Ministers and unions have joined to condemn the mass dismissal of 786 workers by P&O Ferries last week. Workers were told in a three-minute video message last Thursday that they were losing their jobs “effective immediately.” Security forces then boarded to escort the crew off the ships.
P&O, owned by Dubai-based DP World, said the layoffs are critical to ensuring its survival as a “viable business”; Last year P&O posted losses of £100m. Laid off crews were replaced by cheaper foreign agency workers. Ministers said they would look into whether P&O had breached labor laws that require companies to notify Whitehall before making mass redundancies. However, a leaked memo suggested that ministers had indeed been made aware of the plans. On Tuesday, P&O announced it was offering employees an “extended severance package” worth a total of £36.5million.
“P&O Ferries’ dismissal of 800 seafarers was a cold-hearted, brutal act,” he said The guard. The decision – reportedly coming from the top of DP World, owned by Dubai’s ruling family – represents “the unacceptable face of today’s capitalism”. The mass layoffs “are probably not even legal”: P&O failed to meet obligations such as asking employees about their intentions. “The government must not give the green light to such acts.” Ministers should “threaten to end DP World’s two contracts for the new British free ports” “unless P&O backs down”.
“Companies sometimes have to make tough decisions,” he said The times. But that was callous and “unethical.” Yes, business was down during Covid, but P&O pocketed £33m in emergency aid from the UK and its parent company, shipping giant DP World, is awash with cash: Last month it announced record earnings, up 15% to 3.8% billions of dollars have increased. Brexit advocates used to argue that leaving the EU would boost wages by stemming the flow of cheap foreign labour. The P&O case suggests otherwise.
Chancellor Rishi Sunak claimed in a speech last month that markets are “a moral force for good,” James Beattie said in The mirror. Tell that to the people at P&O. No matter how Tory MPs complain about P&O’s misconduct, their party must share the blame for the layoffs. In recent years, she has deliberately weakened labor laws and “given the green light to the worst aspects of capitalism.” Last year, for example, ministers blocked a bill that would have banned exactly the kind of “fire and rehire” methods used by P&O.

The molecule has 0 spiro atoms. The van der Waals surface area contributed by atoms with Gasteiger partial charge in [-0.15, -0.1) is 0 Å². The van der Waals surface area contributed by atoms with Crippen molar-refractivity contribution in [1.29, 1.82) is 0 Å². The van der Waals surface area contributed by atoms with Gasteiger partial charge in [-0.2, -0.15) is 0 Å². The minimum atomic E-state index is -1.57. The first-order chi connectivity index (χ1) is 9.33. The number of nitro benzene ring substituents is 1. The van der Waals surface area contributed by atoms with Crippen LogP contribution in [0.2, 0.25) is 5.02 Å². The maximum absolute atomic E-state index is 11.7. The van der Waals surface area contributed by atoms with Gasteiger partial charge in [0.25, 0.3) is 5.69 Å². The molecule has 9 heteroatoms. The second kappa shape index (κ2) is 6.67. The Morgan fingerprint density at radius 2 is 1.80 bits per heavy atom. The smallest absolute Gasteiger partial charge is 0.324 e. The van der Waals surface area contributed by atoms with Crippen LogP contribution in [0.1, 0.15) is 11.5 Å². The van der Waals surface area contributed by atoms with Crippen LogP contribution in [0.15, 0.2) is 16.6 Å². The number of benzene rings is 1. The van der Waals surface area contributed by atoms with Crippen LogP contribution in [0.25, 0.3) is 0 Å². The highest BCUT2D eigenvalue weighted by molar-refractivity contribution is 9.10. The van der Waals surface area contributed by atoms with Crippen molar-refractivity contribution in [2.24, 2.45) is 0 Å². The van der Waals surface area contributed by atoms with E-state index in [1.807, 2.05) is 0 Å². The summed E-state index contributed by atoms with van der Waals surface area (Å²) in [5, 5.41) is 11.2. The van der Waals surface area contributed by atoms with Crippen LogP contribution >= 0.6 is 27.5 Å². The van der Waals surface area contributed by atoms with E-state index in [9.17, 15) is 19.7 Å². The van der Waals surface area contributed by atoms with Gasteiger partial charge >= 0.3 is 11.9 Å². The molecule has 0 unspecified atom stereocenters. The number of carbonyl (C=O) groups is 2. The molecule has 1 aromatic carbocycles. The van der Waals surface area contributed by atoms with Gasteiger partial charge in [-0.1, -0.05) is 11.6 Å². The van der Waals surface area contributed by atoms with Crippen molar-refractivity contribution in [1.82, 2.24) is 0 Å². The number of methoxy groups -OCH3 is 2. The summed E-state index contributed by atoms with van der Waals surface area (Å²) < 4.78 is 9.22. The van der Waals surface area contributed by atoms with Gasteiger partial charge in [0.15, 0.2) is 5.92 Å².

James Moore said Boris Johnson promised to make Britain ‘the best place to work in the world’ The Independent. Yet there is still no sign of the Employment Bill promised to protect workers in a post-Brexit world, and ministers have refused to restrict the use of zero-hour contracts. Instead, deregulation now seems to be the order of the day. Welcome to Singapore on the Thames.
The story illustrates “the dangers of globalization,” said Patrick O’Flynn in the Daily express. When owners do not live in “the communities inhabited by their employees,” it becomes easier to “see employees as just another inert factor of production and treat them as such”; Workers’ rights are notoriously scarce in Dubai. Unfortunately, the government’s options are limited. The legal situation is complex (P&O ships are flagged in foreign ports) and Ministers cannot very well ban the company from our ports when it carries 15% of UK freight traffic.
I see some reasons for optimism, Tom Clark said in outlook. If we all avoided P&O Ferries on our holidays – the unions have called for a boycott – it could change attitudes in boardrooms. Moreover, the vociferous condemnation of P&O from both left and right (even Nigel Farage) could be a sign that the “long reign of neoliberalism” is finally drawing to a close. let’s hope so “The tide has been running against working people for too long.”
According to P&O, almost 600 of the laid-off staff are discussing severance offers and 40 staff are up for payouts in excess of £100,000. Workers say they have been warned they will only be paid if they agree not to speak to the media. There are also concerns about a pension scheme for 20,000 current and former British seafarers: P&O Ferries has been revealed to owe around £140m to the Merchant Navy Ratings Pension Fund. P&O shoulders about 30% of the fund’s debt but had deferred contributions due to its weak finances.
https://www.theweek.co.uk/business/956197/what-next-for-po-after-brutal-sackings What’s next for P&O after brutal layoffs?